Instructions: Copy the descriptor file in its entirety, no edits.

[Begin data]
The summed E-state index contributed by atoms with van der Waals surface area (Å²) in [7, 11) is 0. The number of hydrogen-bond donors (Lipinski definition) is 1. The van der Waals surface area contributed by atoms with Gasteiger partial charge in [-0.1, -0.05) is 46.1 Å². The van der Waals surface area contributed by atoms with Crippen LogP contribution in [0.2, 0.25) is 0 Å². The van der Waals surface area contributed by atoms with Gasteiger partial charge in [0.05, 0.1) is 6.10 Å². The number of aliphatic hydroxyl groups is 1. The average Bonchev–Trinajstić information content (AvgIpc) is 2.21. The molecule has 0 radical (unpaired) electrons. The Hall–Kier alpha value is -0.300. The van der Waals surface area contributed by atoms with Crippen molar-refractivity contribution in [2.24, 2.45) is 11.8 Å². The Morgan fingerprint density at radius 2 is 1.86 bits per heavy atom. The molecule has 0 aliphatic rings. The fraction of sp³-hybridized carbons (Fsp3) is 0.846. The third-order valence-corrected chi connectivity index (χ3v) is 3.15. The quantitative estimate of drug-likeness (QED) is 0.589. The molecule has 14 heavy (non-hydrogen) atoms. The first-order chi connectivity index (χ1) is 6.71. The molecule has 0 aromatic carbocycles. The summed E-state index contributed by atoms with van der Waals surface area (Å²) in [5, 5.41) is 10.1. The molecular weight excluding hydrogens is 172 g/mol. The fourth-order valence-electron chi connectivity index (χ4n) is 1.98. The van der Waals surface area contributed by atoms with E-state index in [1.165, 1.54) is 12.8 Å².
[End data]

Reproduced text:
The summed E-state index contributed by atoms with van der Waals surface area (Å²) in [7, 11) is 0. The number of hydrogen-bond donors (Lipinski definition) is 1. The van der Waals surface area contributed by atoms with Gasteiger partial charge in [-0.1, -0.05) is 46.1 Å². The van der Waals surface area contributed by atoms with Crippen LogP contribution in [0.2, 0.25) is 0 Å². The van der Waals surface area contributed by atoms with Gasteiger partial charge in [0.05, 0.1) is 6.10 Å². The number of aliphatic hydroxyl groups is 1. The average Bonchev–Trinajstić information content (AvgIpc) is 2.21. The molecule has 0 radical (unpaired) electrons. The Hall–Kier alpha value is -0.300. The van der Waals surface area contributed by atoms with Crippen molar-refractivity contribution in [2.24, 2.45) is 11.8 Å². The Morgan fingerprint density at radius 2 is 1.86 bits per heavy atom. The molecule has 0 aliphatic rings. The fraction of sp³-hybridized carbons (Fsp3) is 0.846. The third-order valence-corrected chi connectivity index (χ3v) is 3.15. The quantitative estimate of drug-likeness (QED) is 0.589. The molecule has 14 heavy (non-hydrogen) atoms. The first-order chi connectivity index (χ1) is 6.71. The molecule has 0 aromatic carbocycles. The summed E-state index contributed by atoms with van der Waals surface area (Å²) in [5, 5.41) is 10.1. The molecular weight excluding hydrogens is 172 g/mol. The fourth-order valence-electron chi connectivity index (χ4n) is 1.98. The van der Waals surface area contributed by atoms with E-state index in [1.165, 1.54) is 12.8 Å².